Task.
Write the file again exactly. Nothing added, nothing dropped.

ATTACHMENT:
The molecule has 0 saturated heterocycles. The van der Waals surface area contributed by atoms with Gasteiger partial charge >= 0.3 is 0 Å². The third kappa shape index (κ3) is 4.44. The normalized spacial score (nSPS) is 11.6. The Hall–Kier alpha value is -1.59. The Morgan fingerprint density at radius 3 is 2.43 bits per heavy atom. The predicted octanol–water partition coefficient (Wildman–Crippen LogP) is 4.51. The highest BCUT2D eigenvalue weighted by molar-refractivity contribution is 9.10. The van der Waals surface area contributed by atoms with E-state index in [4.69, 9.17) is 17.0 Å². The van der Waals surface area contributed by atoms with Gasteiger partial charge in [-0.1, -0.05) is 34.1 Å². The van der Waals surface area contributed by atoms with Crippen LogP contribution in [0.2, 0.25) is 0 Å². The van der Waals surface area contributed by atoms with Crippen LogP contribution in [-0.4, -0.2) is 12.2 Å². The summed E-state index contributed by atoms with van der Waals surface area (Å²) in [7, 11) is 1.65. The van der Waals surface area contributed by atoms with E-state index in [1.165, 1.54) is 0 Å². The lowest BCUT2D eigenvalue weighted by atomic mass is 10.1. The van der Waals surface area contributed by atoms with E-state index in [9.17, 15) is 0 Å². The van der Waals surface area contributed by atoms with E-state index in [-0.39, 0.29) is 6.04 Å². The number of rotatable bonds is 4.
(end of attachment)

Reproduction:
The molecule has 0 saturated heterocycles. The van der Waals surface area contributed by atoms with Gasteiger partial charge >= 0.3 is 0 Å². The third kappa shape index (κ3) is 4.44. The normalized spacial score (nSPS) is 11.6. The Hall–Kier alpha value is -1.59. The Morgan fingerprint density at radius 3 is 2.43 bits per heavy atom. The predicted octanol–water partition coefficient (Wildman–Crippen LogP) is 4.51. The highest BCUT2D eigenvalue weighted by molar-refractivity contribution is 9.10. The van der Waals surface area contributed by atoms with E-state index in [4.69, 9.17) is 17.0 Å². The van der Waals surface area contributed by atoms with Gasteiger partial charge in [-0.1, -0.05) is 34.1 Å². The van der Waals surface area contributed by atoms with Crippen LogP contribution in [0.2, 0.25) is 0 Å². The van der Waals surface area contributed by atoms with Crippen LogP contribution in [-0.4, -0.2) is 12.2 Å². The summed E-state index contributed by atoms with van der Waals surface area (Å²) in [7, 11) is 1.65. The van der Waals surface area contributed by atoms with E-state index in [1.165, 1.54) is 0 Å². The lowest BCUT2D eigenvalue weighted by atomic mass is 10.1. The van der Waals surface area contributed by atoms with E-state index in [9.17, 15) is 0 Å². The van der Waals surface area contributed by atoms with E-state index in [-0.39, 0.29) is 6.04 Å². The number of rotatable bonds is 4.